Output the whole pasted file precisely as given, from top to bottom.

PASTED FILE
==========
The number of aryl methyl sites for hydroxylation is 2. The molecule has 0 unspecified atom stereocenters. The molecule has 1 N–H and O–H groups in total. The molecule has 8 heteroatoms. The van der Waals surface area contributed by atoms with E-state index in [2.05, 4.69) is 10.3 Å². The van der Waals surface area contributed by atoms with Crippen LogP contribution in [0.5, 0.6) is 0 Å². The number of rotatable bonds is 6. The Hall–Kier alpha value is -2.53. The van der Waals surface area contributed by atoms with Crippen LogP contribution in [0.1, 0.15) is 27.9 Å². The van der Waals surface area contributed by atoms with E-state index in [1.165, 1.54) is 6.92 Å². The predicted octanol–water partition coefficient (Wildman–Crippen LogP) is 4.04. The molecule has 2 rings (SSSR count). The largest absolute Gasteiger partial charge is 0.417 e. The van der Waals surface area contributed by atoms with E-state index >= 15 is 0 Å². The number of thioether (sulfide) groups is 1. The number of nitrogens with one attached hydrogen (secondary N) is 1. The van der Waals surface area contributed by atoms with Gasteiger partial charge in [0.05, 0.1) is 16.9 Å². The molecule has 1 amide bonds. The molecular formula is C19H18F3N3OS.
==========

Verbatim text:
The number of aryl methyl sites for hydroxylation is 2. The molecule has 0 unspecified atom stereocenters. The molecule has 1 N–H and O–H groups in total. The molecule has 8 heteroatoms. The van der Waals surface area contributed by atoms with E-state index in [2.05, 4.69) is 10.3 Å². The van der Waals surface area contributed by atoms with Crippen LogP contribution in [0.5, 0.6) is 0 Å². The number of rotatable bonds is 6. The Hall–Kier alpha value is -2.53. The van der Waals surface area contributed by atoms with Crippen LogP contribution in [0.1, 0.15) is 27.9 Å². The van der Waals surface area contributed by atoms with E-state index in [1.165, 1.54) is 6.92 Å². The predicted octanol–water partition coefficient (Wildman–Crippen LogP) is 4.04. The molecule has 2 rings (SSSR count). The largest absolute Gasteiger partial charge is 0.417 e. The van der Waals surface area contributed by atoms with E-state index >= 15 is 0 Å². The number of thioether (sulfide) groups is 1. The number of nitrogens with one attached hydrogen (secondary N) is 1. The van der Waals surface area contributed by atoms with Gasteiger partial charge in [0.05, 0.1) is 16.9 Å². The molecule has 1 amide bonds. The molecular formula is C19H18F3N3OS.